Blast from the Past (Revisited): The Commissar and The Good Fight
Editor’s note: At the initiative of ALBA board member Chris Brooks, who maintains the online biographical database of US volunteers in Spain, in 2015 the ALBA blog regularly posted interesting articles from historical issues of The Volunteer, annotated by Chris.Over the next three months, Blast from the Past postings showcased articles about the American volunteers who served in the Artillery. Many of these articles ran in The Volunteer during Ben Iceland’s tenure as editor. Iceland, who served in the Artillery, recruited several of his fellow artillerymen to document their experiences. Iceland also shared his own experiences in a series of articles he originally wrote in the early 1940s. Together these articles shine a light on some lesser known American volunteers. We now extend the series by posting some additional articles which were not included in the original series, though they are fascinating in their own right.
The Commissar and The Good Fight
by Saul Wellman
[This article was part of a larger article VALB Vets Speak at the Smithsonian.]
The Good Fight is a fine film. I have only one quarrel with it. At one point, for example, the film’s commentator refers to a strange breed of officer, the Commissar, whose only job was to make speeches. The film thus promotes the widely held notion that the Commissar was a Communist martinet, a political bureaucrat detached from the dangers of war, protected from it deprivations, and isolated from the rank and file. As a Commissar of the Canadian Mackenzie-Papineau Battalion, I can assure you that was not so. This breed of officer made a unique contribution to the defense of the Spanish Republic.
The Spanish Commissariat of War
The Spanish Commissariat of War was created by the Spanish Republic four months after the Franco rebellion began. The idea came from the French Revolution. The Paris Convention created the first political commissariat at a time when a barely organized French revolutionary government faced the task of defending itself against the armed reactionary powers of Europe. One hundred fifty years later, the Spanish Commissariat of War was created by the Spanish Republican Government. The army had rebelled, taking with it weapons, equipment, supplies, its experienced officers and disciplined soldiers.
The Republic had available an enthusiastic, patriotic, supportive populace but totally untrained in the necessary arts and skills of warfare. It was too quickly learned that it would not long be able to survive against the mercenary Spanish Foreign Legion, the Moorish Army of Africa, Mussolini’s 50,000 man Corps of Voluntary Troops, and Hitler’s Condor Legion without a capable army to defend itself. Lacking the necessary structure, skills, training and discipline it borrowed an idea from the revolutionary government of France which had found itself in the same condition 150 years earlier. It set up the Commissariat as the agency of the Spanish government within the War Department. The Commissar was a military officer whose rank paralleled that of the military commander. His role was outlined in a 1938 document published by the Commissariat of War.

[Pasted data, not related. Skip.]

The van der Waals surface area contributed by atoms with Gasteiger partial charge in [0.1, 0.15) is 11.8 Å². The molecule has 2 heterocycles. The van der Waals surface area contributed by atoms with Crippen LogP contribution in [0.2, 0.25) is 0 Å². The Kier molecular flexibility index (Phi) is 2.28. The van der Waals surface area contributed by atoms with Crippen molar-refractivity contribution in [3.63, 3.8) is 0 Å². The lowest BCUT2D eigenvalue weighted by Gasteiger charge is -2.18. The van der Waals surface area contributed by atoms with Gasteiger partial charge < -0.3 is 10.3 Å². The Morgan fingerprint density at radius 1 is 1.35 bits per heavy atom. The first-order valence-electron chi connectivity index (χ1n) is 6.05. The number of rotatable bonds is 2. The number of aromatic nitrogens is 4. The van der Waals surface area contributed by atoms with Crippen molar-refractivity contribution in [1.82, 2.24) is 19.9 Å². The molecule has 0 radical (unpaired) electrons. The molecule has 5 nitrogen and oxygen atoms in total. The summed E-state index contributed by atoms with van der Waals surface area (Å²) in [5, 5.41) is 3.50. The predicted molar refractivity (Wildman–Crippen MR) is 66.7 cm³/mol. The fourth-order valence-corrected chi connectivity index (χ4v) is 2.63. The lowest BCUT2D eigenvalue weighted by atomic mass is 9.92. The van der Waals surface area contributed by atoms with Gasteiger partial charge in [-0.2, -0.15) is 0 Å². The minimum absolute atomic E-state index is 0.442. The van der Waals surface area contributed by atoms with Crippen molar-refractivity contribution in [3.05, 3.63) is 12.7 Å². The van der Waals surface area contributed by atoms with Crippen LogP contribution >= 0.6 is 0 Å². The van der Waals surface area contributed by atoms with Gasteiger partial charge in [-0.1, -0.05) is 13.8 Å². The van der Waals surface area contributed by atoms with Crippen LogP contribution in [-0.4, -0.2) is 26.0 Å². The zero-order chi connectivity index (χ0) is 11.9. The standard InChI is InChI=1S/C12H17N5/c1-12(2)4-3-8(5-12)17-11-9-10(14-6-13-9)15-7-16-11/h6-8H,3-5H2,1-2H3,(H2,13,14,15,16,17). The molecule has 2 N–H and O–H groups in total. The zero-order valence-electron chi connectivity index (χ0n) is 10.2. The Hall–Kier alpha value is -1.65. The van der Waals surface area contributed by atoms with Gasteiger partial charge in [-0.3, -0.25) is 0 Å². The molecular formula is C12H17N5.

Our role of the Commissar was “…to inspire their unit with the highest spirit of discipline and loyalty to the Republican cause and establish a feeling of mutual confidence and good comradeship between Commanders and men.” The Commissar was also to be “…an educator in the broadest sense of the word, using every opportunity to clarify all political issues that arise.” In other words, the Commissar’s mission was to fill the void caused by a lack of training, experience, weapons know-how, [and] discipline – the lack of ability to received orders and carry them out. You must remember that many of the rank and file in the International Brigades had been political activists in their own lands. The American volunteers were coming from the battles of union organizing, from the unemployed demonstrations and strike struggles. They were not prepared, had not been trained, and had never before asked to accept the discipline of warfare. I won’t claim that all commissars fulfilled this role equally well. Some, like George Watt, were dearly loved. Others were intensely disliked. Because of my natural abrasiveness, I fell somewhere in the middle but we all had the same tasks. Urging men out of protecting trenches into the face of enemy gun fire might also include kicking ass. Reacting to the ever present lice and filth might require contriving a homemade sauna and shower or finding clean clothes.
I was once described as a cross between a Commissar and a Mother Hen. The Commissariat of the Spanish Republic expected the Commissar to be a Mother Hen:
“The Commissars’ work extends to the smallest details that contribute to the material well-being and comfort of the men. He is not a cook, but sees that the food is prepared as well as possible; he is not a quartermaster, but he worries about clothes and supplies; he is not a doctor, but he worries about health hygiene and sanitation… He seeks to develop fraternal relations between the troops and the population.”
In carrying out this charge I recall once spending two weeks trying to track down American cigarettes for my men to replace the harsh French Gauloise issue – only to be refused those Lucky Strikes by no one less than the Brigades Inspector General – Luigi Gallo.
Oil for Our Diet
These mundane tasks were in fact vitally necessary to keep together an army made up of unskilled beginners who sometimes were awkward fumblers; foreign volunteers who often though of picking up and going home. Let us focus on two
examples of the commissar’s task in greater detail.
After the terrible battle of Teruel, we were bone-tired. The battalion needed rehabilitation and rest except that there were no facilities and there was no escape from the front. Food was in short supply. Our diet consisted entirely of dried cod fish, a monotony not even broken by the perpetual garbanzos or, as we knew them on the Lower East Side of New York, “Haysa arbas.”
Then our skin began to dry and crack. Dr. Hene, the battalion doctor, said we lacked oil and fat in our diet. But in a country impoverished by war, where were we to obtain such food? Someone thought about the tiny independent country – Andorra – up in the Pyrenees, mid-way between France and Catalonia that had not been touched by the war but where the people might be sympathetic. Maybe we could get oil there. That would be a 2 or 3 day trip. We had some money but no idea how much it would buy. And we had no extra transport to release. I discussed the venture with Joe Gibbons, a comrade in the first company. Joe offered to take two other guys, go into Barcelona, get a truck by hook or by crook, go north to Andorra, and try his luck. I got him the necessary travel papers and he was off. Four days later he returned. No words were exchanged except a wink and a red front salute as he passed me a handful of nuts to replenish our depleted bodies.